Hoeven: EPA Proposes to Rescind Obama-Era Power Plan

Senator Worked to Repeal Rules that Unfairly Targeted North Dakota

WASHINGTON – Senator John Hoeven today issued the following statement after the Environmental Protection Agency (EPA) announced a proposal to repeal the Obama-era rules for new and existing coal-generating power plants. The proposal stresses that the rules exceeded the agency’s authority as established by Congress and states that the EPA will hold a public comment period where it will determine what policies are needed in the rules’ place. Hoeven joined the President earlier this year in implementing an executive order to rescind the costly regulations, which unfairly target North Dakota and require a 45 percent reduction in the state’s CO2 emissions, well above the national average of 32 percent. Last Congress, Hoeven cosponsored and the Senate passed two resolutions to repeal the EPA’s power plan rules, which President Obama subsequently vetoed.

“President Obama’s power plan was unworkable, especially in light of the additional costs the previous administration attempted to impose on North Dakota when revising the rules,” said Hoeven. “We welcome this action from the EPA and look forward to continuing to advance the technologies that will create a true path forward for our energy industry, empowering greater energy production and good environmental stewardship without burdening consumers and businesses with unnecessary costs.”  

Hoeven continues to support the development of new technologies to reduce emissions from both traditional and renewable energy sources. This includes commercially-viable clean coal technologies, like Project Tundra and the Allam Cycle, as well as efforts like Red Trail Energy’s project to reduce the emissions from its ethanol plant in Richardton.

As a member of the Senate Energy and Energy Appropriations Committees, the senator worked to ensure the Senate’s Fiscal Year 2018 energy funding bill rejected the administration’s proposed cuts to CCS programs. Hoeven also secured a commitment from Energy Secretary Rick Perry earlier this year to support CCS pilot and demonstration projects and continues working to ensure the final appropriations measure provides adequate funding. Further, Hoeven recently reintroduced his CO2 Regulatory Certainty Act, legislation that aligns tax guidelines with existing federal regulations at the EPA to ensure CCS project developers can use the Section 45Q tax credit.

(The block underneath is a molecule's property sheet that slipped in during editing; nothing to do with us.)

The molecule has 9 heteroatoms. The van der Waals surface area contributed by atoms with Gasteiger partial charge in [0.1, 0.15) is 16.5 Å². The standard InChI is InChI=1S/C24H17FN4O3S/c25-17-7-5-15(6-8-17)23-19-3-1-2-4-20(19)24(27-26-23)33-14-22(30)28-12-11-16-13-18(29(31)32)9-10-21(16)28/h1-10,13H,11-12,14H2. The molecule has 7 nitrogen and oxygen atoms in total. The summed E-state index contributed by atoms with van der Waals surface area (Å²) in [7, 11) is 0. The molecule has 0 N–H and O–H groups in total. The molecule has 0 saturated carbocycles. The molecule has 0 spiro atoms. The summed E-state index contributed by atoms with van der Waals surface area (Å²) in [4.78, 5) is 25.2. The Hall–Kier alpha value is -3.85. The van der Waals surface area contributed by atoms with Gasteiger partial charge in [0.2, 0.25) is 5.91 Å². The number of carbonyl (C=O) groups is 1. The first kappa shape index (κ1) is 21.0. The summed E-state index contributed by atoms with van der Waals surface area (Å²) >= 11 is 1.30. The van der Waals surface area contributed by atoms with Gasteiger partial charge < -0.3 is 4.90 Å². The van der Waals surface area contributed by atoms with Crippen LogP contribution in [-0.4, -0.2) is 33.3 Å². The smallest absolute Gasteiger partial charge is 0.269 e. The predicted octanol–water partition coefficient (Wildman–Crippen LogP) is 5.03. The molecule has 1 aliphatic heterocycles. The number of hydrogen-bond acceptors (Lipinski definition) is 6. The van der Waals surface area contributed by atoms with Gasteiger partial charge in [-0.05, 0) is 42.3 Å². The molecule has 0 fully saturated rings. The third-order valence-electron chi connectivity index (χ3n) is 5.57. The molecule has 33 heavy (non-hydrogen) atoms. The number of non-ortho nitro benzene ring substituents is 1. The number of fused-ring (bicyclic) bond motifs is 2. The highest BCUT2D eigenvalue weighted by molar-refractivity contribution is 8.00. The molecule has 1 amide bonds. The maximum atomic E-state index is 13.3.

In addition to supporting new innovations in energy production, Hoeven continues to advance regulatory relief for the nation’s energy developers. His recent efforts include:

  • Stopping the Waters of the U.S. Rule  Hoeven worked through the Appropriations Committee to defund the regulation in 2016 and 2017. EPA and the U.S. Army Corps of Engineers recently issued a proposal to restore the regulations that were in place prior to WOTUS, which was issued in 2015. This is the first of two steps established by the executive order signed by the president in February.
  • Repealing the Stream Buffer Rule – Hoeven helped introduce and pass legislation to rescind the one-size-fits-all Stream Buffer Rule, which was primarily based on mining practices in the Appalachian region and threatened to eliminate thousands of mining jobs.
  • Rolling Back Burdensome Regulations – Hoeven joined the President and Interior Secretary to implement executive orders and begin rolling back regulations that hamper domestic energy production, including the the Bureau of Land Management’s (BLM) hydraulic fracturing rule for federal lands, BLM’s methane rule and the moratorium on federal coal leasing. The senator also cosponsored and voted for a resolution to repeal the BLM methane rule, for which the administration has proposed a three-year delay while it works to review and rescind the rule.
  • Rescinding BLM “Planning 2.0” – Hoeven cosponsored and helped pass a resolution under the Congressional Review Act (CRA) to repeal the rule. This maintained multiple-use requirements for federal lands, including energy development.